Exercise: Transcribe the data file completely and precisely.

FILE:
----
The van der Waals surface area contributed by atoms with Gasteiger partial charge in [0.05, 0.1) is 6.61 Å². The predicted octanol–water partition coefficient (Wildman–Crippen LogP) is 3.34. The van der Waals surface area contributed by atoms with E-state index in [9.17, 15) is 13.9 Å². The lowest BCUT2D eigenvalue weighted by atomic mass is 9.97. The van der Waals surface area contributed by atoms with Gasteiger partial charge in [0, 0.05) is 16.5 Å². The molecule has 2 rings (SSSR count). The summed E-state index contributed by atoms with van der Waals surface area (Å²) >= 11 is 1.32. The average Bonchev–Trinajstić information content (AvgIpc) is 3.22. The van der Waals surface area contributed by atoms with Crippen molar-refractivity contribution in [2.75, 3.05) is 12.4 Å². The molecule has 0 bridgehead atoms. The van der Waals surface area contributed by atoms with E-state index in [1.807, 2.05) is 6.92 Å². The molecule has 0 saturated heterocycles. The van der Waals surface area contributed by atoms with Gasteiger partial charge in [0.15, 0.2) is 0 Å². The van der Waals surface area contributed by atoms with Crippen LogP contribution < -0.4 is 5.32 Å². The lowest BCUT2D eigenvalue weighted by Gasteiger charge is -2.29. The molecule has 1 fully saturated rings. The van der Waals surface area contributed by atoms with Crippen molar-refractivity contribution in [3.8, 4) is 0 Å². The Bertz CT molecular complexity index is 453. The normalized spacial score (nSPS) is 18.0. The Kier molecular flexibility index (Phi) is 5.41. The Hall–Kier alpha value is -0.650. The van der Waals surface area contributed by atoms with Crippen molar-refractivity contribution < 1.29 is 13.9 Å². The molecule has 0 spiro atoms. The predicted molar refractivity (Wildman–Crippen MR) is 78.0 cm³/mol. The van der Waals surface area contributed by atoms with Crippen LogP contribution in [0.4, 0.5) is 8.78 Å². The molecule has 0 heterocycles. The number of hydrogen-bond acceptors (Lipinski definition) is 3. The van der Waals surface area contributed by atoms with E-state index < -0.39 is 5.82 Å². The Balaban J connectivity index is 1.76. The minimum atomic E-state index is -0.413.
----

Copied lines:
The van der Waals surface area contributed by atoms with Gasteiger partial charge in [0.05, 0.1) is 6.61 Å². The predicted octanol–water partition coefficient (Wildman–Crippen LogP) is 3.34. The van der Waals surface area contributed by atoms with E-state index in [9.17, 15) is 13.9 Å². The lowest BCUT2D eigenvalue weighted by atomic mass is 9.97. The van der Waals surface area contributed by atoms with Gasteiger partial charge in [0, 0.05) is 16.5 Å². The molecule has 2 rings (SSSR count). The summed E-state index contributed by atoms with van der Waals surface area (Å²) >= 11 is 1.32. The average Bonchev–Trinajstić information content (AvgIpc) is 3.22. The van der Waals surface area contributed by atoms with Crippen molar-refractivity contribution in [2.75, 3.05) is 12.4 Å². The molecule has 0 bridgehead atoms. The van der Waals surface area contributed by atoms with E-state index in [1.807, 2.05) is 6.92 Å². The molecule has 0 saturated heterocycles. The van der Waals surface area contributed by atoms with Gasteiger partial charge in [0.15, 0.2) is 0 Å². The van der Waals surface area contributed by atoms with Crippen LogP contribution < -0.4 is 5.32 Å². The lowest BCUT2D eigenvalue weighted by Gasteiger charge is -2.29. The molecule has 1 fully saturated rings. The van der Waals surface area contributed by atoms with Crippen molar-refractivity contribution in [3.8, 4) is 0 Å². The Bertz CT molecular complexity index is 453. The normalized spacial score (nSPS) is 18.0. The Kier molecular flexibility index (Phi) is 5.41. The Hall–Kier alpha value is -0.650. The van der Waals surface area contributed by atoms with Crippen molar-refractivity contribution < 1.29 is 13.9 Å². The molecule has 0 spiro atoms. The predicted molar refractivity (Wildman–Crippen MR) is 78.0 cm³/mol. The van der Waals surface area contributed by atoms with Crippen LogP contribution in [0.4, 0.5) is 8.78 Å². The molecule has 0 heterocycles. The number of hydrogen-bond acceptors (Lipinski definition) is 3. The van der Waals surface area contributed by atoms with E-state index < -0.39 is 5.82 Å². The Balaban J connectivity index is 1.76. The minimum atomic E-state index is -0.413.